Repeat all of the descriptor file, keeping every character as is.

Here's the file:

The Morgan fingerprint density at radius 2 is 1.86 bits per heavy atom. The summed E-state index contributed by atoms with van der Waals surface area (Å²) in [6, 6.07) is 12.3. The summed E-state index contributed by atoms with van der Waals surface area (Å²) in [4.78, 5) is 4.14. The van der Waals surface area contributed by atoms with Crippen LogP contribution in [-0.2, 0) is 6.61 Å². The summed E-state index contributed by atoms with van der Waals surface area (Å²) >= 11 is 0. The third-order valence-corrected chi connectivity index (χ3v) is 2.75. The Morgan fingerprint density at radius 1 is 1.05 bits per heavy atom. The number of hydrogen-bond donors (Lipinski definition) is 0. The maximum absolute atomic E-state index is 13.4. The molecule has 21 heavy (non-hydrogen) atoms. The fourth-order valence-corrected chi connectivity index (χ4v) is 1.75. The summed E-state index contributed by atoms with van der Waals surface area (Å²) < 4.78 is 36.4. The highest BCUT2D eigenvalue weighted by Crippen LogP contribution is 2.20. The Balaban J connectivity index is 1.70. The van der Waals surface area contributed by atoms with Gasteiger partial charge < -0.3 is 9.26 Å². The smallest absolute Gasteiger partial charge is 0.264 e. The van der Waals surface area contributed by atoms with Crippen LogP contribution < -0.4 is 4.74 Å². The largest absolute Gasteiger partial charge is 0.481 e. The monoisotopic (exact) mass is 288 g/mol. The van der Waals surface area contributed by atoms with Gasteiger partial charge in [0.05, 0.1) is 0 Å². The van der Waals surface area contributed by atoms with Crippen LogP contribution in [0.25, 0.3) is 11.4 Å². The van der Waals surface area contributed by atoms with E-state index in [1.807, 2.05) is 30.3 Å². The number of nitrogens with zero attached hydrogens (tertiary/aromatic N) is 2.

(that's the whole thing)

The Morgan fingerprint density at radius 2 is 1.86 bits per heavy atom. The summed E-state index contributed by atoms with van der Waals surface area (Å²) in [6, 6.07) is 12.3. The summed E-state index contributed by atoms with van der Waals surface area (Å²) in [4.78, 5) is 4.14. The van der Waals surface area contributed by atoms with Crippen LogP contribution in [-0.2, 0) is 6.61 Å². The summed E-state index contributed by atoms with van der Waals surface area (Å²) >= 11 is 0. The third-order valence-corrected chi connectivity index (χ3v) is 2.75. The Morgan fingerprint density at radius 1 is 1.05 bits per heavy atom. The number of hydrogen-bond donors (Lipinski definition) is 0. The maximum absolute atomic E-state index is 13.4. The molecule has 21 heavy (non-hydrogen) atoms. The fourth-order valence-corrected chi connectivity index (χ4v) is 1.75. The summed E-state index contributed by atoms with van der Waals surface area (Å²) < 4.78 is 36.4. The highest BCUT2D eigenvalue weighted by Crippen LogP contribution is 2.20. The Balaban J connectivity index is 1.70. The van der Waals surface area contributed by atoms with Gasteiger partial charge < -0.3 is 9.26 Å². The smallest absolute Gasteiger partial charge is 0.264 e. The van der Waals surface area contributed by atoms with Crippen LogP contribution < -0.4 is 4.74 Å². The largest absolute Gasteiger partial charge is 0.481 e. The monoisotopic (exact) mass is 288 g/mol. The van der Waals surface area contributed by atoms with Gasteiger partial charge in [0.05, 0.1) is 0 Å². The van der Waals surface area contributed by atoms with Crippen LogP contribution in [0.25, 0.3) is 11.4 Å². The van der Waals surface area contributed by atoms with E-state index in [1.807, 2.05) is 30.3 Å². The number of nitrogens with zero attached hydrogens (tertiary/aromatic N) is 2.